Mr. Suiter is a professional physicist whose avocation is star-gazing with modest amateur astronomical telescopes. His book bridges the gap between amateur and professional on the subject of telescope optics and performance.
This book is NOT for the beginner! It is dense, highly technical, very educational, and really is better suited to advanced amateur with a strong technical affinity. Though it is printed upon high quality paper with some very good computer generated graphics, it remains relatively slim, no more than an inch thick.
The book covers all the theory and practice needed to help align and collimate most amateur telescopes to the peak of their optical potential. He begins with the wave theory of light, and ends with a discourse on interpreting the multi-circular images one often sees of a star in and out of focus.
He creates a wonderful "model" of seeing as a stack of filters between your eye, and the objects you look at. Every sort of optical degradation imaginable is represented by one filter or another - air turbulence, optical misalignment, diffraction, optical imperfections, etc. Beyond this, he manages to sum up the effects of these filters in one all encompassing concept, call the Modulation Transfer Function. Essentially this conveys a sense of how well the telescope will perform varying feats of resolution and contrast. In some cases, a "defective" wavefront may provide superior resolution than is otherwise theoretically possible, though only at the expense of other image properties such as contrast.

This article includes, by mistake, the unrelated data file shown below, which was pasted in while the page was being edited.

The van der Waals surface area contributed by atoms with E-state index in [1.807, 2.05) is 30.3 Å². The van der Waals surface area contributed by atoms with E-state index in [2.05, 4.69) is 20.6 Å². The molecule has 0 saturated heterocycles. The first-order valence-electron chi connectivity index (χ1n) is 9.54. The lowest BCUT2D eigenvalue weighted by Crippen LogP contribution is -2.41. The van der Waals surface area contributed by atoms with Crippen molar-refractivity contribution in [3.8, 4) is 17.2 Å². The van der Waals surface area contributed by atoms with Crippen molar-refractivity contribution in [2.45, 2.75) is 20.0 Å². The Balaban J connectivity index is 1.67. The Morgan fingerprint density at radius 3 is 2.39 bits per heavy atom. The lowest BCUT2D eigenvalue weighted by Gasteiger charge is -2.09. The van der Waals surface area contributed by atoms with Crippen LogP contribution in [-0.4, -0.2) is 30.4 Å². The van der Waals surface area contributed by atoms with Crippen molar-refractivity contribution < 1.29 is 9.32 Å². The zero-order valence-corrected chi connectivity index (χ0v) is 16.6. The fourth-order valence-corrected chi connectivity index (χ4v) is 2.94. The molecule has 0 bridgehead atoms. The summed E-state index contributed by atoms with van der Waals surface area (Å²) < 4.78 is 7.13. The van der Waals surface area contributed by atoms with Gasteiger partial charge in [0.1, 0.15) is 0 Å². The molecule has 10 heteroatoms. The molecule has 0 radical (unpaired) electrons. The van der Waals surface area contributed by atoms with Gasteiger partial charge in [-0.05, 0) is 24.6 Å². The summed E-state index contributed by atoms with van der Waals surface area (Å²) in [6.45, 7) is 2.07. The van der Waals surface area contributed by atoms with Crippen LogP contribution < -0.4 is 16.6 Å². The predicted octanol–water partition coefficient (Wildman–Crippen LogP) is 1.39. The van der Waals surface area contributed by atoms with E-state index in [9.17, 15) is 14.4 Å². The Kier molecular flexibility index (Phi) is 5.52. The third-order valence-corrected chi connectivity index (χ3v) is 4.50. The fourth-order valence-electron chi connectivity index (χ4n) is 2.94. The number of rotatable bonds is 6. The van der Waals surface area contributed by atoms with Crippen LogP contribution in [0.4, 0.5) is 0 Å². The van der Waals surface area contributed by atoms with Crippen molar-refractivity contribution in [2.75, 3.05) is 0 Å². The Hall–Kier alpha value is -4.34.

Beginners, save your money. Advancing amateurs, this book is for you. This book requires hours of thoughtful study. An excellent tome for the Library, or the continuing ed program at the University of Porcelain.